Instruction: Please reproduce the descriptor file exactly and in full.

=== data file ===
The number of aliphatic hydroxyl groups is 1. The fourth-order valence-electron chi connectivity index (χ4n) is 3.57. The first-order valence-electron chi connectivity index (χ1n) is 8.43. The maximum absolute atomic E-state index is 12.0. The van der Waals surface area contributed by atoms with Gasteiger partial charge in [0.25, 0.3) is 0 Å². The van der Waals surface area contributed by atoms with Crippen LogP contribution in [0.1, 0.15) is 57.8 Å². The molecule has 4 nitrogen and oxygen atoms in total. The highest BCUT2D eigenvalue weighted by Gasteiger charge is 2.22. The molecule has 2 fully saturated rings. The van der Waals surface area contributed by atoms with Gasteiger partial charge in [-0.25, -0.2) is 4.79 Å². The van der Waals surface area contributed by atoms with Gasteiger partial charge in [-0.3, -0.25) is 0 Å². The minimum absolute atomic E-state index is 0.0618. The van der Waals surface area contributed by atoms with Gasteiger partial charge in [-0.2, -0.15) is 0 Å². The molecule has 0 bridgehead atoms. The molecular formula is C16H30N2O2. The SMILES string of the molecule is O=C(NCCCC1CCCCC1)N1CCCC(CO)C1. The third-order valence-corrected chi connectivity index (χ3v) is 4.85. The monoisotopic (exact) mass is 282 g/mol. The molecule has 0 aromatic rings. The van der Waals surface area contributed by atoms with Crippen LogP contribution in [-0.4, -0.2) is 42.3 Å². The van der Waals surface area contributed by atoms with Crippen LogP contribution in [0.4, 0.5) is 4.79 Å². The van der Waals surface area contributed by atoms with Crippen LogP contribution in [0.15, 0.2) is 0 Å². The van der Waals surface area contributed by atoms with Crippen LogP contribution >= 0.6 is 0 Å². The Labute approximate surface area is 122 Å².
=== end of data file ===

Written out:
The number of aliphatic hydroxyl groups is 1. The fourth-order valence-electron chi connectivity index (χ4n) is 3.57. The first-order valence-electron chi connectivity index (χ1n) is 8.43. The maximum absolute atomic E-state index is 12.0. The van der Waals surface area contributed by atoms with Gasteiger partial charge in [0.25, 0.3) is 0 Å². The van der Waals surface area contributed by atoms with Crippen LogP contribution in [0.1, 0.15) is 57.8 Å². The molecule has 4 nitrogen and oxygen atoms in total. The highest BCUT2D eigenvalue weighted by Gasteiger charge is 2.22. The molecule has 2 fully saturated rings. The van der Waals surface area contributed by atoms with Gasteiger partial charge in [-0.25, -0.2) is 4.79 Å². The van der Waals surface area contributed by atoms with Gasteiger partial charge in [-0.3, -0.25) is 0 Å². The minimum absolute atomic E-state index is 0.0618. The van der Waals surface area contributed by atoms with Gasteiger partial charge in [-0.2, -0.15) is 0 Å². The molecule has 0 bridgehead atoms. The molecular formula is C16H30N2O2. The SMILES string of the molecule is O=C(NCCCC1CCCCC1)N1CCCC(CO)C1. The third-order valence-corrected chi connectivity index (χ3v) is 4.85. The monoisotopic (exact) mass is 282 g/mol. The molecule has 0 aromatic rings. The van der Waals surface area contributed by atoms with Crippen LogP contribution in [-0.4, -0.2) is 42.3 Å². The van der Waals surface area contributed by atoms with Crippen LogP contribution in [0.4, 0.5) is 4.79 Å². The van der Waals surface area contributed by atoms with Crippen LogP contribution in [0.15, 0.2) is 0 Å². The van der Waals surface area contributed by atoms with Crippen LogP contribution >= 0.6 is 0 Å². The Labute approximate surface area is 122 Å².